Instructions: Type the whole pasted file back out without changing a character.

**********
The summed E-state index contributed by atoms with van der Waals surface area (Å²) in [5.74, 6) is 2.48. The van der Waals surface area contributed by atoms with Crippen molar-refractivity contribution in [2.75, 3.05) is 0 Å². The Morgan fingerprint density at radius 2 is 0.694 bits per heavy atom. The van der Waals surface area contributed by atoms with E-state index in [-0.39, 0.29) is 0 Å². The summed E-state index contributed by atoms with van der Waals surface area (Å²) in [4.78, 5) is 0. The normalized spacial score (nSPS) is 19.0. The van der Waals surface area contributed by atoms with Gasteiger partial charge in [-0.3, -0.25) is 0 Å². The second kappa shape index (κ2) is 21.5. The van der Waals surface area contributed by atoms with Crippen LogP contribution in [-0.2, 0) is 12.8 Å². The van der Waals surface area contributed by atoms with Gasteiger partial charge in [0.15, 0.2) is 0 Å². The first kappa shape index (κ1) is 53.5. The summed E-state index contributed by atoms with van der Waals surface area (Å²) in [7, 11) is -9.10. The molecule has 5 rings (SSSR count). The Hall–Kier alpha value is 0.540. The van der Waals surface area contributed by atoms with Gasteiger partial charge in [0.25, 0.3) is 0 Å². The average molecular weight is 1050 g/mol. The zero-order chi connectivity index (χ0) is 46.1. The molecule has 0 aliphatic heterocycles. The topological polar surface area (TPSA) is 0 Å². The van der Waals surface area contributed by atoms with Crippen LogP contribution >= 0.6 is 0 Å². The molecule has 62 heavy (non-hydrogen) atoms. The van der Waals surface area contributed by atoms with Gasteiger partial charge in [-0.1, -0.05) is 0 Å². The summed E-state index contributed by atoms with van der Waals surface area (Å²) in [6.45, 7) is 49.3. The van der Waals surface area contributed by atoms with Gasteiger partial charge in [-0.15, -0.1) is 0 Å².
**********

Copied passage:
The summed E-state index contributed by atoms with van der Waals surface area (Å²) in [5.74, 6) is 2.48. The van der Waals surface area contributed by atoms with Crippen molar-refractivity contribution in [2.75, 3.05) is 0 Å². The Morgan fingerprint density at radius 2 is 0.694 bits per heavy atom. The van der Waals surface area contributed by atoms with E-state index in [-0.39, 0.29) is 0 Å². The summed E-state index contributed by atoms with van der Waals surface area (Å²) in [4.78, 5) is 0. The normalized spacial score (nSPS) is 19.0. The van der Waals surface area contributed by atoms with Gasteiger partial charge in [-0.3, -0.25) is 0 Å². The second kappa shape index (κ2) is 21.5. The van der Waals surface area contributed by atoms with Crippen LogP contribution in [-0.2, 0) is 12.8 Å². The van der Waals surface area contributed by atoms with Gasteiger partial charge in [0.15, 0.2) is 0 Å². The first kappa shape index (κ1) is 53.5. The summed E-state index contributed by atoms with van der Waals surface area (Å²) in [7, 11) is -9.10. The molecule has 5 rings (SSSR count). The Hall–Kier alpha value is 0.540. The van der Waals surface area contributed by atoms with Gasteiger partial charge in [0.25, 0.3) is 0 Å². The average molecular weight is 1050 g/mol. The zero-order chi connectivity index (χ0) is 46.1. The molecule has 0 aliphatic heterocycles. The topological polar surface area (TPSA) is 0 Å². The van der Waals surface area contributed by atoms with Crippen LogP contribution >= 0.6 is 0 Å². The molecule has 62 heavy (non-hydrogen) atoms. The van der Waals surface area contributed by atoms with Gasteiger partial charge in [-0.1, -0.05) is 0 Å². The summed E-state index contributed by atoms with van der Waals surface area (Å²) in [6.45, 7) is 49.3. The van der Waals surface area contributed by atoms with Gasteiger partial charge in [-0.15, -0.1) is 0 Å².